Among flagship species for conservation, Lonesome George is perhaps the most renowned. Long thought to be the sole survivor of a species of giant Galápagos tortoise (Geochelone abingdoni), this conservation icon may not be alone for much longer. Researchers headed by investigators at Yale University report these findings in work published online on April 30th in the journal Current Biology, published by Cell Press.
Lonesome George originates from Pinta, an isolated, northerly island of Galápagos visited only occasionally by scientists and fishermen. In the late 1960s, it was noted that the tortoise population on this island had dwindled close to extinction. Indeed, in 1972 only a single male, Lonesome George, was found. He was immediately brought into captivity at the Charles Darwin Research Station on the island of Santa Cruz, where he is housed with two female tortoises from a species found on the neighboring island of Isabela. After 35 years, Lonesome George remains uninterested in passing on his unique genes and has failed to produce offspring. His status as the “rarest living creature” (Guinness Records) and the continuing saga surrounding the search for a mate have positioned Lonesome George as a potent conservation icon, not just for the Galápagos, but worldwide.
In the new work, Dr. Michael Russello (presently at the University of British Columbia Okanagan), Dr. Adalgisa Caccone, Dr. Jeffrey Powell, and colleagues, with the strong support and cooperation of the Galápagos National Park and Charles Darwin Research Station, studied the evolutionary history of a species of Galápagos tortoise (G. becki) on Isabela Island that was previously known to be genetically mixed. The study analyzed the distribution of genetic variation within two G. becki populations across the nuclear genome relative to a large database including individuals from all 11 extant species of Galápagos tortoises. The nearly extinct G. abingdoni on Pinta was added to the analysis for the first time by way of genetic-data collection from six museum specimens, also including Lonesome George. Population genetic analyses revealed that one tortoise sampled on Isabela Island is clearly a first-generation hybrid between the native tortoises from the islands of Isabela and Pinta. That is, this tortoise has half his genes in common with Lonesome George; unfortunately, it is a male. Given that there are well over 2,000 tortoises of G. becki on Isabela Island and a first-generation hybrid was detected in a very small subset of the population, there is hope that a more thorough sampling could reveal a genetically pure Pinta tortoise. In the event additional individuals of Pinta ancestry are discovered, a captive-breeding and repatriation program may be enacted for species recovery. These findings offer the potential for transforming the legacy of Lonesome George from an enduring symbol of rarity to a conservation success story.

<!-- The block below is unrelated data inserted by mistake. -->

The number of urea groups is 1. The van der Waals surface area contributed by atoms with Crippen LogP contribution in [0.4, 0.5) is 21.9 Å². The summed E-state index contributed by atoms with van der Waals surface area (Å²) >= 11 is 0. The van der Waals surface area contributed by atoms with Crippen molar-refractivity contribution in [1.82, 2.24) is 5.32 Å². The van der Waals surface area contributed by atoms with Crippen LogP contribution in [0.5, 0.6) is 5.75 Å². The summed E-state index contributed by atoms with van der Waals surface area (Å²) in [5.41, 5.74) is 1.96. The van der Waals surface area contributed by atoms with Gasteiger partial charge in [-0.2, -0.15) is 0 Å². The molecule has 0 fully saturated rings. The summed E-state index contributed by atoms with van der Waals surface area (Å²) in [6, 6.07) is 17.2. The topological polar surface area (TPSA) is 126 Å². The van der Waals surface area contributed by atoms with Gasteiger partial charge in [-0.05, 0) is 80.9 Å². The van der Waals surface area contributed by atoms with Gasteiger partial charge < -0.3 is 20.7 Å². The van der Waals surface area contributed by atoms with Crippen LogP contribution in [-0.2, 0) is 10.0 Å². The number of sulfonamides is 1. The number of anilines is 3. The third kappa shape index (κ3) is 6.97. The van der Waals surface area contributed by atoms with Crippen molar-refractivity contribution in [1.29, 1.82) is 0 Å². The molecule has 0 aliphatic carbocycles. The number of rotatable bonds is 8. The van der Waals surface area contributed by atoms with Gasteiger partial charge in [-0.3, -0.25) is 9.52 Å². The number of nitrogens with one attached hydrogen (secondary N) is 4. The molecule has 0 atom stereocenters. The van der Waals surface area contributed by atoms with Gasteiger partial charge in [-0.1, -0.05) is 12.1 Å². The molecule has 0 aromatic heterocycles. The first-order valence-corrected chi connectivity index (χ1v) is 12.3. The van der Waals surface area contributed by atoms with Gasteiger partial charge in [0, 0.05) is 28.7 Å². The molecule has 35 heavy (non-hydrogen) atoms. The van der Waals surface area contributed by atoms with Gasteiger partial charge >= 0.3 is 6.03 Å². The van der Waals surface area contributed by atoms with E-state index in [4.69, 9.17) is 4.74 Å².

The researchers include Michael A. Russello of University of British Columbia Okanagan in Kelowna, British Columbia; Luciano B. Beheregaray of Macquarie University in Sydney, Australia; James P. Gibbs of State University of New York in Syracuse, New York; Thomas Fritts of University of New Mexico in Albuquerque, New Mexico; Nathan Havill, Jeffrey R. Powell, and Adalgisa Caccone of Yale University in New Haven, Connecticut. This work was funded by a Bay Foundation grant to A.C. and M.A.R., and the Yale Institute for Biospheric Studies.
Russello et al.: “Lonesome George Is Not Alone among Galápagos Tortoises.” Publishing in Current Biology 17, R317-318, May 1, 2007. www.current-biology.com